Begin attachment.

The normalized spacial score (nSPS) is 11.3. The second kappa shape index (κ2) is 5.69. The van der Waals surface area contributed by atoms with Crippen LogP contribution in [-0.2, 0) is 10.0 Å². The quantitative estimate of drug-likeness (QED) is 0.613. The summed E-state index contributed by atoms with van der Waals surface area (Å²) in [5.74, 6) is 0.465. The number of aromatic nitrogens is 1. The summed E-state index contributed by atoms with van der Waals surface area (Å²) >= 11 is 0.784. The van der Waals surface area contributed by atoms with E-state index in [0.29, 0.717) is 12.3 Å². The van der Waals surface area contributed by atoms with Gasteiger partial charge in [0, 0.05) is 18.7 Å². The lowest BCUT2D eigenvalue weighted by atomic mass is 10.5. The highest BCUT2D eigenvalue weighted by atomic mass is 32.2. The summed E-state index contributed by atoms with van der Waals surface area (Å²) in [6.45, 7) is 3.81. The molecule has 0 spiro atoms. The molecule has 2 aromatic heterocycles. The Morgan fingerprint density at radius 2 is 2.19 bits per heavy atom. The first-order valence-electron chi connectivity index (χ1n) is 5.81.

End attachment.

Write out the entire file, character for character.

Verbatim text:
The normalized spacial score (nSPS) is 11.3. The second kappa shape index (κ2) is 5.69. The van der Waals surface area contributed by atoms with Crippen LogP contribution in [-0.2, 0) is 10.0 Å². The quantitative estimate of drug-likeness (QED) is 0.613. The summed E-state index contributed by atoms with van der Waals surface area (Å²) in [5.74, 6) is 0.465. The number of aromatic nitrogens is 1. The summed E-state index contributed by atoms with van der Waals surface area (Å²) >= 11 is 0.784. The van der Waals surface area contributed by atoms with E-state index in [0.29, 0.717) is 12.3 Å². The van der Waals surface area contributed by atoms with Gasteiger partial charge in [0, 0.05) is 18.7 Å². The lowest BCUT2D eigenvalue weighted by atomic mass is 10.5. The highest BCUT2D eigenvalue weighted by atomic mass is 32.2. The summed E-state index contributed by atoms with van der Waals surface area (Å²) in [6.45, 7) is 3.81. The molecule has 0 spiro atoms. The molecule has 2 aromatic heterocycles. The Morgan fingerprint density at radius 2 is 2.19 bits per heavy atom. The first-order valence-electron chi connectivity index (χ1n) is 5.81.